Basseterre, St. Kitts, September 29, 2016 (SKNIS): Speaking at the 2016 National Consultation on the Economy on Wednesday, September 28, Jose Rosa, President of the Chamber of Industry and Commerce (CIC), said that a very important pillar economic development in the Federation is education, which must be given special attention.
“Education and skill level of our labour force are vital to sustain this economy. The educational system that creates vocational programmes, preparing students for engagement in industry sectors needs to make sure it is aligned with the needs of the private sector,” said President Rosa. “Education impacts the expansion of manufacturing; the level of customer services; the quality of technical repairs and maintenance; and it impacts community development.”
The President of the CIC noted that the education and skills training needs to meet the actual job environment.
“We have to make sure that the graduated student’s skills are fully utilized. The traditional conversation at the time to create the curriculum, which usually only includes policy makers needs to be revisited,” he said. “The discussion, preparation and revision of the curriculum should include the inputs of a more diverse group of stakeholders. That will ensure that the discussion include capacity of the system to deliver the required results and identification of the levels of certification required to build confidence of competency within the various skill levels. It will improve the readiness of the new workers, reducing the training time and meeting the expectations of the stakeholders, redounding in a resilient economy.”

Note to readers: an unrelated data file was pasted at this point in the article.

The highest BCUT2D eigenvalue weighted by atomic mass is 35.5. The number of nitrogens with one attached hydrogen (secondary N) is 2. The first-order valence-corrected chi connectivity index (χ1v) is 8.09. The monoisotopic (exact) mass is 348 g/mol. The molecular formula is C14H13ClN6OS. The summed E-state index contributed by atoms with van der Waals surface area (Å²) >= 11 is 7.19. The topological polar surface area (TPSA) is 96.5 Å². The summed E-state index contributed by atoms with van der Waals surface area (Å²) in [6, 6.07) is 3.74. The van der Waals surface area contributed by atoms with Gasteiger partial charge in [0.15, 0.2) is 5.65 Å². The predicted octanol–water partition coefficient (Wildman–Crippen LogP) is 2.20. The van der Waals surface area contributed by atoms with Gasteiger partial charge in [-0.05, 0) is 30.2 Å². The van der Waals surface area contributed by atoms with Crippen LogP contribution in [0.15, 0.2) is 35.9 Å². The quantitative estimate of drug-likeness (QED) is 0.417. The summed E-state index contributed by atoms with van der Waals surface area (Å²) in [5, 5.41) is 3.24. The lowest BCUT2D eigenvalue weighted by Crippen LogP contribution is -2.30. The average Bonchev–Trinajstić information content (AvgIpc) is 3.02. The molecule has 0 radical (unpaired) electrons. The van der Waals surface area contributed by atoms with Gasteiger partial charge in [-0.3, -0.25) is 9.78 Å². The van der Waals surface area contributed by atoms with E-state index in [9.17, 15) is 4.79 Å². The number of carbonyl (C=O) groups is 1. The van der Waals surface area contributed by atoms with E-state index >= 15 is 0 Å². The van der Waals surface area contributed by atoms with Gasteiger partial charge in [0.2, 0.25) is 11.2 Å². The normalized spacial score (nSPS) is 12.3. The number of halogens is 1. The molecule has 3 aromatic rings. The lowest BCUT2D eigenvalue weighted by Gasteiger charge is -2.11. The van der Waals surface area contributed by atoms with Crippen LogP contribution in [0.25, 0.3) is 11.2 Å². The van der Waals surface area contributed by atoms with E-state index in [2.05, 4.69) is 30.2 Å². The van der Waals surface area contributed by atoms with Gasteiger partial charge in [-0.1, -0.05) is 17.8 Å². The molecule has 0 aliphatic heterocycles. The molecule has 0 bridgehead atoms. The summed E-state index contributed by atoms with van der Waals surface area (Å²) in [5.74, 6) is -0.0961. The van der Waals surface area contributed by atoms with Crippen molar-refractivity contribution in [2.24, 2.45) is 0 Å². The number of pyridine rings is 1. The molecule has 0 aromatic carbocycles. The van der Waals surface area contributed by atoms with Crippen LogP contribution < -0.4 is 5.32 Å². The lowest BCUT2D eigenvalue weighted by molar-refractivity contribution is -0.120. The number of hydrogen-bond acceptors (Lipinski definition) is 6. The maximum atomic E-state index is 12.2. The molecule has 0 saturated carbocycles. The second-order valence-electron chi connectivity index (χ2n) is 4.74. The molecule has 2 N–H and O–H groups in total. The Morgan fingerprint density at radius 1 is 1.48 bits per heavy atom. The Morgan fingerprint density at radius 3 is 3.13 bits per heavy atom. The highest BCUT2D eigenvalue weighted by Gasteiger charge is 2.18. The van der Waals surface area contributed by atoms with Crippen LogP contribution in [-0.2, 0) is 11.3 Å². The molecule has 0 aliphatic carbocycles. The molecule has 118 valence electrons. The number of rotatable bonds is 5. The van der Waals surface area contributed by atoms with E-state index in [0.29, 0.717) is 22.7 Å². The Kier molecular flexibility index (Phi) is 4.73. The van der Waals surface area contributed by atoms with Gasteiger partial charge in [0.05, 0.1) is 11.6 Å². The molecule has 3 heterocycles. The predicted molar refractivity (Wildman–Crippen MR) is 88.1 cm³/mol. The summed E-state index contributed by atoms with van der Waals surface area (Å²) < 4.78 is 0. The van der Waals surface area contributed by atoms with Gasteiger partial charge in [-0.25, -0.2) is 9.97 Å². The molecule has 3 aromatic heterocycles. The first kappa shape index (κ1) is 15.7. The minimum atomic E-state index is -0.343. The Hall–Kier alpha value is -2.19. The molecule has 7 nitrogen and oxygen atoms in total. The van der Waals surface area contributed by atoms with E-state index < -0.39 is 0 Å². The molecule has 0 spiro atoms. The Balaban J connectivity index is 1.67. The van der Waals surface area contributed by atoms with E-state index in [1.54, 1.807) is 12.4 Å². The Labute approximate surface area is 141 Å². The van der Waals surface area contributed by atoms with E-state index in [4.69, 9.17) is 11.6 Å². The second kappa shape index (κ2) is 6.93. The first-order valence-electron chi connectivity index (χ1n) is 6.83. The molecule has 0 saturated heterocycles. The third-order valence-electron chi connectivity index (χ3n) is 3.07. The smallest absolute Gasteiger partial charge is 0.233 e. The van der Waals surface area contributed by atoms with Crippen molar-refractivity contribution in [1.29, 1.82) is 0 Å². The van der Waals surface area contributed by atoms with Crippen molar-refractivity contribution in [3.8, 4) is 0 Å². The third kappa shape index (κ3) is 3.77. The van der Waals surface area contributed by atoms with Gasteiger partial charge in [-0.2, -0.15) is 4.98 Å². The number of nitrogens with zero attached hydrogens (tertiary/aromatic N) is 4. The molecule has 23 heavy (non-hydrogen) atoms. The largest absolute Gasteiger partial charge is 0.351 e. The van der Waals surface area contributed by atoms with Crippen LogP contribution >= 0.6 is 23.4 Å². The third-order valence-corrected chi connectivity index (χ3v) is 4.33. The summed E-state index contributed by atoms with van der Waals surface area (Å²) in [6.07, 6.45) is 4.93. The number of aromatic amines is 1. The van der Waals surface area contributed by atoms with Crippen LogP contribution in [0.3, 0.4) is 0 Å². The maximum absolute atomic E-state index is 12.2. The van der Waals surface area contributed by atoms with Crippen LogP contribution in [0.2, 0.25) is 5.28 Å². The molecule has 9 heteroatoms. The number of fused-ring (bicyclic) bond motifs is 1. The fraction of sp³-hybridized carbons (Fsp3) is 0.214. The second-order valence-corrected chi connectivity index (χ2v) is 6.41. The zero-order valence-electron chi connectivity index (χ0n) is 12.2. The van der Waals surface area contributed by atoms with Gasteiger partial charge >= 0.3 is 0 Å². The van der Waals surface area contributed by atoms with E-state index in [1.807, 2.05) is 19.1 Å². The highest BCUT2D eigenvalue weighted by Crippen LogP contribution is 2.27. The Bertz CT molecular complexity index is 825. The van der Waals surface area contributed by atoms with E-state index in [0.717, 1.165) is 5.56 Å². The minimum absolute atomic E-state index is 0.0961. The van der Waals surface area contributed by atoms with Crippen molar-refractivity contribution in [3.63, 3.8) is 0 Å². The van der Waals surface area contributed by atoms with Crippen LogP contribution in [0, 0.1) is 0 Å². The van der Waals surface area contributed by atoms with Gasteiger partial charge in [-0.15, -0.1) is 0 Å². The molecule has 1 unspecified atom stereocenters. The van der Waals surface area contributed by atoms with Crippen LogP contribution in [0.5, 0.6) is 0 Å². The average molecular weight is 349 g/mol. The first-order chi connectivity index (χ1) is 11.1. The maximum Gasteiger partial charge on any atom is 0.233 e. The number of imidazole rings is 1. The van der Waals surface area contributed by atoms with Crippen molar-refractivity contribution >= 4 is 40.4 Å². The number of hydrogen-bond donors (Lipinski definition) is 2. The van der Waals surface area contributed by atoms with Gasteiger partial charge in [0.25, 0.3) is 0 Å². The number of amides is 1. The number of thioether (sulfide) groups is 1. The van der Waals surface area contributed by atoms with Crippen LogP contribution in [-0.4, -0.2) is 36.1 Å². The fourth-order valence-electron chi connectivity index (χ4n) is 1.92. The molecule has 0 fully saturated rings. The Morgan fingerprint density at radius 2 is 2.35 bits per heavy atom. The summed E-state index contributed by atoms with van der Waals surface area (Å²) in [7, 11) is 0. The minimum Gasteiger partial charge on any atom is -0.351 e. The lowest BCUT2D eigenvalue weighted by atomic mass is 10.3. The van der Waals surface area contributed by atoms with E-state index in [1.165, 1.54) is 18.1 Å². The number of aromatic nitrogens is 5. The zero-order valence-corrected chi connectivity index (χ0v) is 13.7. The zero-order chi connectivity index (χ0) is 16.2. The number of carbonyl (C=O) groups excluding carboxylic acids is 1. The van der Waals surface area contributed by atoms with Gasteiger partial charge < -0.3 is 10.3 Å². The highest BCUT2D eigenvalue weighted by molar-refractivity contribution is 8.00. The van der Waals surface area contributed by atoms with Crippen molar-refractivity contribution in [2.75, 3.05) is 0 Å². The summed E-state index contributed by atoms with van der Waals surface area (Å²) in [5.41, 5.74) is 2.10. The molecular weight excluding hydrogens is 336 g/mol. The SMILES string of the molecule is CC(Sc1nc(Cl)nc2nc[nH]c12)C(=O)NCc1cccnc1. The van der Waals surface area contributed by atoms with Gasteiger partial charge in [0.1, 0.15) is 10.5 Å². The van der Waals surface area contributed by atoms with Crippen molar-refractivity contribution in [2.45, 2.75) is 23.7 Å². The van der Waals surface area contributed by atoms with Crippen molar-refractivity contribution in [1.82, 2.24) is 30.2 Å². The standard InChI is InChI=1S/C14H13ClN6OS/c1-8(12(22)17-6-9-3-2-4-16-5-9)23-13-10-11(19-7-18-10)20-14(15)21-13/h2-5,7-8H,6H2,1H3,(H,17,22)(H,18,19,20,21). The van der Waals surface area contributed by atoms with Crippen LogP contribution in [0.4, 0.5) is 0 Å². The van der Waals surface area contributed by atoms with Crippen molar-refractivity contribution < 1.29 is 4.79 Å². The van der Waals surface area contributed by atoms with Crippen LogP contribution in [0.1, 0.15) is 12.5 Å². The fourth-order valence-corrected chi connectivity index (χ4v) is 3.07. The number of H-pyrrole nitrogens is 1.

He explained that more intense conversation needs to take place in order to determine other factors that should be put in place to effect real growth beyond skills training. Some suggestions he made were conversations surrounding public infrastructure, particularly energy and water, finance, manufacturing, agriculture and technology.
President Rosa stated that public-private sector conversation can no longer be a theoretical concept, instead, the conversations must be a fixed mechanism in the machinery of all sectors. “It has to be a conversation that we establish goals together with clear deliveries and implementation dates,” he said.